Archive for August 2009


August 28, 2009

Just a final note to thank Todd Deaver for his invaluable contribution to this effort. Although my by-line shows up on more than my fair share of posts, the readers need to understand how valuable Todd’s efforts have been. He is a remarkable intellect and talent, who will surely have much more to contribute to the Kingdom in years to come.

Please buy a copy of his book Facing Our Failure. It’s a remarkable piece of research clearly demonstrating the intellectual bankruptcy of conservative Church of Christ theology — bankrupt because the conservative Churches of Christ have never been able to articulate a theology of who does and doesn’t fall away. No one has refuted Todd’s work. It remains unchallenged.

Here at GraceConversation, three of the most well-known, widely published ministers of the conservative Churches of Christ have failed to articulate a coherent position, and when we called them on their failure, they quit. (Greg left the conversation earlier for entirely legitimate reasons independent of this dialogue.) I’m disappointed that they gave up, but not surprised. After all, in over 100 years of debate, the conservatives have never come up with a consistent rule for whom they consider saved and whom they consider fallen. And in my many years of discussing this issue with conservative ministers, every one has left the conversation when asked to state a clear position.

I’m especially disappointed that Mac Deaver quit, as I see his disagreement with his son Todd as a microcosm of the division in the Churches of Christ. We are called to be peacemakers and to bring reconciliation. And I don’t know any way for the two sides to reconcile except through dialogue — and it takes two to have a dialogue. If someone would rather debate than converse, rather quit than confront the weaknesses in his views, reconciliation cannot happen. Mac has made a tragic choice for both his earthly and his spiritual families. I pray that God softens his heart.

And I want to thank the many who logged in and read these posts — especially those who commented, and more especially those who disagree with me. Seriously. There’s no point in the dialogue if everyone already agrees!

I remain willing to continue this conversation about the issues that divide the Churches of Christ. I’d only want to take on the effort with a well-known representative of the conservative Churches. And, God willing, one day someone from the conservative Churches will be willing to discuss his views in this forum. In the meantime, we’ll leave this website up and the materials available as a resource for anyone interested. And I’ll keep participating in the comments. I love comments.

For further material on the topic, Todd’s Bridging the Grace Divide blog and my own OneInJesus blog could be helpful. Readers may also be interested in two online books I wrote: The Holy Spirit and Revolutionary Grace (also available in paperback here or here) and Do We Teach Another Gospel?

The End

August 28, 2009

by Todd Deaver

Jay and I have now finished presenting the case for our position on apostasy. We have argued that there are three ways a saved person can fall away:

  • A Christian falls away when he no longer has faith. “Faith” means faith in Jesus.
  • A Christian falls away when he is no longer penitent. Equivalently, a Christian falls away when he no longer submits to Jesus as Lord. Equivalently, a Christian falls away when he willfully continues to sin.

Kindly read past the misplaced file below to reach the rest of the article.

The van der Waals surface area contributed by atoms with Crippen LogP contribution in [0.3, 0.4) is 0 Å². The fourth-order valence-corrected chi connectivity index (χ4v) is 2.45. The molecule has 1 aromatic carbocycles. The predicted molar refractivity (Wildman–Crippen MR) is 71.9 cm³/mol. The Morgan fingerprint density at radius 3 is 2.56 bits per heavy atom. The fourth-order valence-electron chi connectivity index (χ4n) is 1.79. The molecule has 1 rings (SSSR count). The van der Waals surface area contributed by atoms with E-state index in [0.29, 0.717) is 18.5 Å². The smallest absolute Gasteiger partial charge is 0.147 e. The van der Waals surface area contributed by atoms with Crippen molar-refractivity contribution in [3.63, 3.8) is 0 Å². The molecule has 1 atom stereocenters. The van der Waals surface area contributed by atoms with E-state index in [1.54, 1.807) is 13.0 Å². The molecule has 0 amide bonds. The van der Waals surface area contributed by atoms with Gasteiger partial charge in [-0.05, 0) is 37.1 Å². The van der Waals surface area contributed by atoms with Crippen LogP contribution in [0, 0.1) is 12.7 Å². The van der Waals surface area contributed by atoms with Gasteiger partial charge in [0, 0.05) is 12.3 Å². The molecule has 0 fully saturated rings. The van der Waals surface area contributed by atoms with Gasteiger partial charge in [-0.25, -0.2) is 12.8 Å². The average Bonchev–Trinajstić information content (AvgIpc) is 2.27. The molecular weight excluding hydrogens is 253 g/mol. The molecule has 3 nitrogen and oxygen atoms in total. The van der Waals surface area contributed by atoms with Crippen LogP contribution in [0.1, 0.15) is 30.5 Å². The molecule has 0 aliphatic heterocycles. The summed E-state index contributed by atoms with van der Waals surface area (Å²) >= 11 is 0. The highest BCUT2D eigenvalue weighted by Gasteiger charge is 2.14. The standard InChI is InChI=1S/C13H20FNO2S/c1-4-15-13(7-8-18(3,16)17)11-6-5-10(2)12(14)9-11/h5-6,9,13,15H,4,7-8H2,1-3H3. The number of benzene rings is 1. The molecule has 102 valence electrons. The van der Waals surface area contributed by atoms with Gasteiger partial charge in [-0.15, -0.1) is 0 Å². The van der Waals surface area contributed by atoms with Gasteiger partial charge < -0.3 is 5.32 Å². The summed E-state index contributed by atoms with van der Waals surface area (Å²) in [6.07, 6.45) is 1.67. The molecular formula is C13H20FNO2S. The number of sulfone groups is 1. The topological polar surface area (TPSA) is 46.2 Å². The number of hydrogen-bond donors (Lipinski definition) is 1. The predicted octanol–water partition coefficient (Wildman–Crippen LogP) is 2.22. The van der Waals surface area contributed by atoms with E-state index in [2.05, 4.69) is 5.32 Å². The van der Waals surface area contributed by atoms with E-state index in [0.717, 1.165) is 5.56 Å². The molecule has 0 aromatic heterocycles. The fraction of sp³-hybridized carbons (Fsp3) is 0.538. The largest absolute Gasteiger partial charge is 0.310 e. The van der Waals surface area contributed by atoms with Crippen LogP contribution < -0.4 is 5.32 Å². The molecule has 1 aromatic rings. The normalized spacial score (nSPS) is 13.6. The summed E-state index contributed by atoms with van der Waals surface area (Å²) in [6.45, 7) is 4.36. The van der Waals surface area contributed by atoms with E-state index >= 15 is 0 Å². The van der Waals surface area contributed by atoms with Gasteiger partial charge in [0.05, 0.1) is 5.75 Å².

• A Christian falls away when he seeks to be justified other than by faith in Jesus.

Drawing from a wide range of scripture, Jay demonstrated that this position is consistently and repeatedly affirmed in the New Testament.

We believe our conservative participants amply demonstrated that their position on apostasy is incoherent. Our conservative friends actually disagreed among themselves, presenting two conflicting positions on apostasy. Greg and Phil argued that all doctrinal error, if not repented of, condemns; Dad restricted damning error to those wrong doctrines that lead one to sin. (more…)

Discipline: Conclusions

August 27, 2009

by Jay Guin

Let’s take a moment and reflect on what the scriptures teach us about church discipline.

Let’s look again at this chart from an earlier post.

To become saved Baptism To stay saved
Hear, believe, confess the gospel Faith Accept Jesus as Son of God Faith Accept Jesus as Son of God Faith Faith
Repent Penitence Accept Jesus as Lord Penitence Accept Jesus as Lord Love Love
Accept Jesus as Savior Accept Jesus as Savior Only Hope

Notice that church discipline fits into the same categories as our salvation. (more…)

Discipline: Holy division

August 26, 2009

by Jay Guin

I need to address a difficult topic. Sometimes people divide a church for good reason. What if the leadership of the church does not require the members to have a genuine faith in Jesus? (Faith) What do you do if the leadership of a church is eaten up with the Galatian heresy and insists on damning those they disagree with on all manner of topics? (Hope) What do you do if the leadership of the church has no love for the lost or needy? (Love)

Each of these kinds of problems strikes at the heart of the gospel. These are not like disputes over the color of the foyer, the song selection, or even whether to use instruments. These are disputes over whether the church will honor the truth — the gospel of Jesus Christ.

In such a case, it seems to me that the first order of business is found in some of the passages earlier quoted, such as —

(2 Tim. 2:25-26) Those who oppose him he must gently instruct, in the hope that God will grant them repentance leading them to a knowledge of the truth, 26 and that they will come to their senses and escape from the trap of the devil, who has taken them captive to do his will. (more…)

Discipline: Those who teach a hope based on works

August 26, 2009

by Jay Guin

Consider this oft misused passage —

(Rom 16:17) I urge you, brothers, to watch out for [“mark” in the KJV] those who cause divisions and put obstacles in your way that are contrary to the teaching you have learned. Keep away from them.

This is written to many preachers in the 21st Century Churches of Christ. It’s not about those who disagree on instrumental music or elder re-affirmation. It’s those who claim the power to damn over questions that have nothing to do with the gospel, like instrumental music and elder re-affirmation. Such men should be fled – not honored or catered to. They certainly shouldn’t be made ministers or elders.